These findings indicate that curcumin supplementation reduced the increases in these two markers compared to the placebo group.

What are the implications?

Curcumin has the potential to antagonize the entry of SARS-CoV-2 into the cell, as shown by in silico studies. This corroborates reports of its antiviral activity in earlier mechanistic studies involving other enveloped viruses. It is also a potent anti-inflammatory molecule, which lends additional strength to strategies to alleviate the severity of COVID-19 outcomes using curcumin.

"Aberrant and persistent elevations in IL-6 and MCP-1 may be associated with the risk for acute and chronic inflammatory conditions."

IL-6 is a key component in the cytokine storm linked to an adverse prognosis in COVID-19. It is a positive feedback molecule that initiates and propagates inflammation. MCP-1 is produced as an inflammatory response and promotes the movement of monocytes and other white cells between the circulation and the site of inflammation.

Clinical trials support the anti-inflammatory activity of curcumin and its promising role in various conditions linked to inflammation. The current study adds the strength of evidence to existing research, using a novel form of curcumin with increased bioavailability.


The results suggest that curcumin supplementation could improve the inflammatory-immune response (specifically IL-6 and MCP-1) in adults who have recovered from COVID-19 and later received a primary course of vaccines.

"These findings indicate that curcumin supplementation may help to control inflammation and support resilience."

Studies could show if curcumin is also useful in strengthening immunity following COVID-19 immunization to prevent breakthrough infections.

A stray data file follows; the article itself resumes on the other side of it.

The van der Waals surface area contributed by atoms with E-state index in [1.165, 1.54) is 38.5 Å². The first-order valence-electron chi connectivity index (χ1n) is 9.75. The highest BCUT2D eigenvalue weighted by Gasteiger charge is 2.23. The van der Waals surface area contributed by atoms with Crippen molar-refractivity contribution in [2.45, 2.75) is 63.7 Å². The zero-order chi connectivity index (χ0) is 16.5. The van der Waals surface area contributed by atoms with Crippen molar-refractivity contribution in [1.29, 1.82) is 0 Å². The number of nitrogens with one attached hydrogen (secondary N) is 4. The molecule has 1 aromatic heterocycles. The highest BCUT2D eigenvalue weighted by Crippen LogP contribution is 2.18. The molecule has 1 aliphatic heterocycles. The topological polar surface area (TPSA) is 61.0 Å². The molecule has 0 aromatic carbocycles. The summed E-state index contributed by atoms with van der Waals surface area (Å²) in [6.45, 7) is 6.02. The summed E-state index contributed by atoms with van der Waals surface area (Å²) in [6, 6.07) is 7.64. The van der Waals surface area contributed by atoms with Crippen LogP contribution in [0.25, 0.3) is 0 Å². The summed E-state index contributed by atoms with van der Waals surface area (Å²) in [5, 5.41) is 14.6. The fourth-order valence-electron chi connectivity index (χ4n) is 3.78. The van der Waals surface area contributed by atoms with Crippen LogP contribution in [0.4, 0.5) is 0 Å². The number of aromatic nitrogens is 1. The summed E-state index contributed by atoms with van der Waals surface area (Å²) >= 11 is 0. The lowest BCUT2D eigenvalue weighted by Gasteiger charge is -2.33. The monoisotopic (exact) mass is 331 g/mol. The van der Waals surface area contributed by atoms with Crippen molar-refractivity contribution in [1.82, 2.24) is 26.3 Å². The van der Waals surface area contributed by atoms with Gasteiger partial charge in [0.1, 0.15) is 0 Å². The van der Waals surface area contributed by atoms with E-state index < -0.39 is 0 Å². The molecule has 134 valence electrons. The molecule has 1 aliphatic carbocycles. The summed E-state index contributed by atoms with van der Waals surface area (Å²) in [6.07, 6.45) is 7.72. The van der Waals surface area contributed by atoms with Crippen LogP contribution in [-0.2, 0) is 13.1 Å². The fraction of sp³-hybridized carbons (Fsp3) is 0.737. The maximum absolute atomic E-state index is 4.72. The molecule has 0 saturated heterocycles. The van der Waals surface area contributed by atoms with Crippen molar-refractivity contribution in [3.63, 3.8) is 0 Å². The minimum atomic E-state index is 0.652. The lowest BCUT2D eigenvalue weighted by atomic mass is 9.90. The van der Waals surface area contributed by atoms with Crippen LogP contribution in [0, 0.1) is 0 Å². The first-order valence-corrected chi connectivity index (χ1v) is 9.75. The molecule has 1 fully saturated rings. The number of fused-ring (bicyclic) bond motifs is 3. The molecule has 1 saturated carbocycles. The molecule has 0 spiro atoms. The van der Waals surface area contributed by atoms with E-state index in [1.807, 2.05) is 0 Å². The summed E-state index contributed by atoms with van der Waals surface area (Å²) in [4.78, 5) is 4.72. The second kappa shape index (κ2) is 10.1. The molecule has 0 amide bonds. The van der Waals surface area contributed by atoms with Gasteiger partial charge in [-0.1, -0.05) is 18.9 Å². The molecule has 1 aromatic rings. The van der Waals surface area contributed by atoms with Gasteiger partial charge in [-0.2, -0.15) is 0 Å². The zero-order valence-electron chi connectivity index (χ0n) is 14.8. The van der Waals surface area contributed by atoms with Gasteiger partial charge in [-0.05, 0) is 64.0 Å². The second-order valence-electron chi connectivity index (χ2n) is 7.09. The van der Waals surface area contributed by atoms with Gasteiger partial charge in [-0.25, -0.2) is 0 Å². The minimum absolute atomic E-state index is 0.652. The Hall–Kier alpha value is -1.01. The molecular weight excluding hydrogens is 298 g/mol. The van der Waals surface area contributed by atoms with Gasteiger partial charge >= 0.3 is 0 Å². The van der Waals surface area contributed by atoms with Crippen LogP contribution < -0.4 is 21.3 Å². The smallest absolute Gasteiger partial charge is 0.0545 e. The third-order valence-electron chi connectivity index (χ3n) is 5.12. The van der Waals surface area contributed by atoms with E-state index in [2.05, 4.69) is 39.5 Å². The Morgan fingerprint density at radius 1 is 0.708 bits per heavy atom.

Journal reference:
Dr. Liji Thomas

Written by

Dr. Liji Thomas

Dr. Liji Thomas is an OB-GYN, who graduated from the Government Medical College, University of Calicut, Kerala, in 2001. Liji practiced as a full-time consultant in obstetrics/gynecology in a private hospital for a few years following her graduation. She has counseled hundreds of patients facing issues from pregnancy-related problems and infertility, and has been in charge of over 2,000 deliveries, striving always to achieve a normal delivery rather than operative.


Please use one of the following formats to cite this article in your essay, paper or report:

  • APA

    Thomas, Liji. (2023, March 26). Curcumin reduces inflammatory responses in post-COVID vaccinated adults. News-Medical. Retrieved on April 18, 2024 from

  • MLA

    Thomas, Liji. "Curcumin reduces inflammatory responses in post-COVID vaccinated adults". News-Medical. 18 April 2024. <>.

  • Chicago

    Thomas, Liji. "Curcumin reduces inflammatory responses in post-COVID vaccinated adults". News-Medical. (accessed April 18, 2024).

  • Harvard

    Thomas, Liji. 2023. Curcumin reduces inflammatory responses in post-COVID vaccinated adults. News-Medical, viewed 18 April 2024,


The opinions expressed here are the views of the writer and do not necessarily reflect the views and opinions of News Medical.
Post a new comment

While we only use edited and approved content for Azthena answers, it may on occasions provide incorrect responses. Please confirm any data provided with the related suppliers or authors. We do not provide medical advice, if you search for medical information you must always consult a medical professional before acting on any information provided.

Your questions, but not your email details will be shared with OpenAI and retained for 30 days in accordance with their privacy principles.

Please do not ask questions that use sensitive or confidential information.

Read the full Terms & Conditions.

You might also like...
Boosting curcumin's absorption and effectiveness for disease prevention and therapy